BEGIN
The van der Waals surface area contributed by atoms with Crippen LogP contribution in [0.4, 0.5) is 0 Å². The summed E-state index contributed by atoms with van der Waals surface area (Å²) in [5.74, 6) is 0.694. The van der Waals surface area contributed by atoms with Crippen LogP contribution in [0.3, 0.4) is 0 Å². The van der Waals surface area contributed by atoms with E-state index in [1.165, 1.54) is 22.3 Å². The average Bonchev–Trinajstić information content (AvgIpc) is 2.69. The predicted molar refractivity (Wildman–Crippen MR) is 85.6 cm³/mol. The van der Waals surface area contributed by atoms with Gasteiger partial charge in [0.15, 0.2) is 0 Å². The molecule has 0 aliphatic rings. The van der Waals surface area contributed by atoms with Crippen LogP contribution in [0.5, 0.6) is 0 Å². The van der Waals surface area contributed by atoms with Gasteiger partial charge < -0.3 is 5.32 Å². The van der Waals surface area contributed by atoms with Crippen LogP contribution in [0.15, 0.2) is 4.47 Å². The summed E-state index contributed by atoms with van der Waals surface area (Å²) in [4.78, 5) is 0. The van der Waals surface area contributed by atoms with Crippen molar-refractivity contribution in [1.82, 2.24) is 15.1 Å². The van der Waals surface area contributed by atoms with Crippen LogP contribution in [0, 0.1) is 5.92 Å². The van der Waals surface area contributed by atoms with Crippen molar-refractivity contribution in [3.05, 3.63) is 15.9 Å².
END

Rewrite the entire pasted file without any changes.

The van der Waals surface area contributed by atoms with Crippen LogP contribution in [0.4, 0.5) is 0 Å². The summed E-state index contributed by atoms with van der Waals surface area (Å²) in [5.74, 6) is 0.694. The van der Waals surface area contributed by atoms with Crippen LogP contribution in [0.3, 0.4) is 0 Å². The van der Waals surface area contributed by atoms with E-state index in [1.165, 1.54) is 22.3 Å². The average Bonchev–Trinajstić information content (AvgIpc) is 2.69. The predicted molar refractivity (Wildman–Crippen MR) is 85.6 cm³/mol. The van der Waals surface area contributed by atoms with Gasteiger partial charge in [0.15, 0.2) is 0 Å². The molecule has 0 aliphatic rings. The van der Waals surface area contributed by atoms with Crippen LogP contribution in [0.5, 0.6) is 0 Å². The van der Waals surface area contributed by atoms with Gasteiger partial charge < -0.3 is 5.32 Å². The van der Waals surface area contributed by atoms with Crippen LogP contribution in [0.15, 0.2) is 4.47 Å². The summed E-state index contributed by atoms with van der Waals surface area (Å²) in [4.78, 5) is 0. The van der Waals surface area contributed by atoms with Crippen molar-refractivity contribution in [1.82, 2.24) is 15.1 Å². The van der Waals surface area contributed by atoms with Crippen LogP contribution in [0, 0.1) is 5.92 Å². The van der Waals surface area contributed by atoms with Crippen molar-refractivity contribution in [3.05, 3.63) is 15.9 Å².